Two conferences get stronger, and the professional status of college football has never been clearer
This country has always had an issue with monopolies, but it has seemed relatively okay with duopolies. In the cell phone space, Apple and Samsung dominate the landscape. In soft drinks, it is Coca-Cola and Pepsi. And so it seems, the college football duopoly of the SEC and Big Ten has fully manifested. These two conferences were the dominant draws already. Still, that position of power has been thoroughly reinforced with the inclusion of Texas and Oklahoma in the SEC and UCLA and USC in the Big 10. For the last decade, college football has been a top-heavy sport, but the stacking of these two conferences makes you wonder what the end game is.
The Rise of the Super Conference
With this next round of conference realignment, the Big 10 and SEC account for 16 of the 25 teams in ESPN’s preseason top 25 rankings. The balance of power is now firmly in the hands of the two conferences that have dominated the college football landscape for the last couple of decades (save for moments of brilliance from Clemson). This means that these conferences generate more revenue than conferences like the ACC, Big 12, and Pac-12. ESPN and FOX have put their money into these two conferences, and as a result, high-profile schools want a piece of that pie.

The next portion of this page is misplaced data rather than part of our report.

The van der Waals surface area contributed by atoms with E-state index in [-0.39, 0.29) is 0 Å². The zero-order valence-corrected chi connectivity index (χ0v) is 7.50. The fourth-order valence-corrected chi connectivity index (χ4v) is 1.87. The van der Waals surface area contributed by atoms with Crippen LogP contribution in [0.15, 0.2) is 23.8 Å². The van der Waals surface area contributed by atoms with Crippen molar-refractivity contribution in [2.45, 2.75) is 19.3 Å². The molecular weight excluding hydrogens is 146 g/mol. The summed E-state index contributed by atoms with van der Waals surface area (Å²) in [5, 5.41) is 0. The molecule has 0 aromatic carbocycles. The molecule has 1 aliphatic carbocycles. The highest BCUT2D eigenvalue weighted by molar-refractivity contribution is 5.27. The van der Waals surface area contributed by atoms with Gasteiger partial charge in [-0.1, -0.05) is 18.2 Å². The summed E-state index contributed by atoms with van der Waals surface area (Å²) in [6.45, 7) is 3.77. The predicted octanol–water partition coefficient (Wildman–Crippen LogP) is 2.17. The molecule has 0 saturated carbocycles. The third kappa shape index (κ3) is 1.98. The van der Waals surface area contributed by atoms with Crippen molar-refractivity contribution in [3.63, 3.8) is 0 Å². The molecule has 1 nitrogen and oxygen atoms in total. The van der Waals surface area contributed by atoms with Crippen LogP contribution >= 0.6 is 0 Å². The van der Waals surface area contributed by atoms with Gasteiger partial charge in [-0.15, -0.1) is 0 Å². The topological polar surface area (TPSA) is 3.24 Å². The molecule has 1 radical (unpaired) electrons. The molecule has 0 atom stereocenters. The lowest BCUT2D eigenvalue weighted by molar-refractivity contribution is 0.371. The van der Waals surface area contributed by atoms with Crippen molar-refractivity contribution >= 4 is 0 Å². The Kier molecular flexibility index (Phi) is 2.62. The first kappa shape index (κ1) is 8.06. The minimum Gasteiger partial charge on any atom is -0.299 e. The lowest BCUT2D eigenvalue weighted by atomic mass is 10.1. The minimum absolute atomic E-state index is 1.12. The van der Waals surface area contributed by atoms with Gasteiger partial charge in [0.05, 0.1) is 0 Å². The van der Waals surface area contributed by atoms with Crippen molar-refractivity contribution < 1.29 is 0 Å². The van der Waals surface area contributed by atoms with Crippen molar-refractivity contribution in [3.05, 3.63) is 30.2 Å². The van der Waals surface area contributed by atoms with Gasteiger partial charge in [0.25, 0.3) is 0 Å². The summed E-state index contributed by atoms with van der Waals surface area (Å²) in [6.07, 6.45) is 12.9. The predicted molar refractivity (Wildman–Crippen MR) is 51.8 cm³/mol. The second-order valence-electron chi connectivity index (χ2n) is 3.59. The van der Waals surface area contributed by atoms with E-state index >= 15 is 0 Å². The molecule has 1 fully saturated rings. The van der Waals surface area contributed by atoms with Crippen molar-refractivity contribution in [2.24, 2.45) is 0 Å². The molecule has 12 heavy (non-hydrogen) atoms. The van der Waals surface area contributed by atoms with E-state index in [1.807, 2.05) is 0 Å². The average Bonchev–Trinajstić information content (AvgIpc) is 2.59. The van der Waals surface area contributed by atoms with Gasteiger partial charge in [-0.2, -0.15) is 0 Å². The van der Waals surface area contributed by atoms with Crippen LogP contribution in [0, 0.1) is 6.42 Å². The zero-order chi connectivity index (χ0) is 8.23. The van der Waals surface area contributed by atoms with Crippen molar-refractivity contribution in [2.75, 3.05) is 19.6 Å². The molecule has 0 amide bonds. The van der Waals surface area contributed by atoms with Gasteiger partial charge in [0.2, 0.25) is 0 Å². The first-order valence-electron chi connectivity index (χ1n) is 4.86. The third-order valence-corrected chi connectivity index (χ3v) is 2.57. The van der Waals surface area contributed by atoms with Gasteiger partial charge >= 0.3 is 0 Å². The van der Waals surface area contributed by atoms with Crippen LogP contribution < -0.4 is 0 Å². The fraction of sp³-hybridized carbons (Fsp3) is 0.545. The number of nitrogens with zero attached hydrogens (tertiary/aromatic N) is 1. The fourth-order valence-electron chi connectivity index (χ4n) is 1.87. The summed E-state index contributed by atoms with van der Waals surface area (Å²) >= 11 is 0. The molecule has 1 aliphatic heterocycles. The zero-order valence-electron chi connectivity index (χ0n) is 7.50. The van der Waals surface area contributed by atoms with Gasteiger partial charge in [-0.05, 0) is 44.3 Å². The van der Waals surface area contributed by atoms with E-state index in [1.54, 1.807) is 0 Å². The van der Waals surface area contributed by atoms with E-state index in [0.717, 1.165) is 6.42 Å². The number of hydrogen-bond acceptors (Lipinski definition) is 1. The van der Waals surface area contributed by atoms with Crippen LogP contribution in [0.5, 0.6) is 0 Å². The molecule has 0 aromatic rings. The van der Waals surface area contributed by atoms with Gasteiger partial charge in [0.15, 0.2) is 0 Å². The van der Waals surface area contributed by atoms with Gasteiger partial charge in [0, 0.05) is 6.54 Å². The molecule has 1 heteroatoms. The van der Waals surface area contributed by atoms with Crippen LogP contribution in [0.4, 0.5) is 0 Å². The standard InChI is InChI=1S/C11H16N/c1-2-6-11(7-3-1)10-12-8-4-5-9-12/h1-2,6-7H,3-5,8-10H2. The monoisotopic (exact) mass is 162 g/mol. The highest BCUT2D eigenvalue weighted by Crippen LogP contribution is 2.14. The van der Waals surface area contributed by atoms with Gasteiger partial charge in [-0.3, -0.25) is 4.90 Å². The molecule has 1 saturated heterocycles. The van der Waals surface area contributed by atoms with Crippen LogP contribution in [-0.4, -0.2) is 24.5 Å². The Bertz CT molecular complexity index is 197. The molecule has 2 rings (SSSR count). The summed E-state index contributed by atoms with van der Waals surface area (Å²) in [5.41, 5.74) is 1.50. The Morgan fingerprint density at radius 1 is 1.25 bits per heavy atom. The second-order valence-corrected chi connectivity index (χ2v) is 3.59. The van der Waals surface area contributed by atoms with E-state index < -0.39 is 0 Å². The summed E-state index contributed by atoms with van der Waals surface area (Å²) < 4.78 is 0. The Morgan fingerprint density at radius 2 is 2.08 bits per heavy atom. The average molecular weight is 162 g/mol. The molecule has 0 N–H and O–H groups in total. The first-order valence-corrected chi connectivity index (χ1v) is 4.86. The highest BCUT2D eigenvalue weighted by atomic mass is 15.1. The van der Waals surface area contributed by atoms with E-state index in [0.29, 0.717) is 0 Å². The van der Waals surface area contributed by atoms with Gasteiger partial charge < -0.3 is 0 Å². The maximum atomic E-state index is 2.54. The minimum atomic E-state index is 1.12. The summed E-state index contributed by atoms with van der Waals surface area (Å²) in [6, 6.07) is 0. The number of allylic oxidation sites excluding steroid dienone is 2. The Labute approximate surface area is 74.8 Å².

With those revenue-generating TV deals, comes the potential for more name, image, and likeness (NIL) endorsements. College football is fast becoming a professional game with the advent of NIL and these schools have realized that they will be more enticing for high school recruits if they are playing in conferences that air the games that are featured on College Gameday. The decision is easy to understand from the perspective of a school like Texas. They can easily sell the Texas brand going head to head with the likes of Alabama, Georgia, and Florida as opposed to playing Kansas State or Iowa State in the Big 12.
This simple economic equation lends itself to the reality of the super conference. A collection of schools…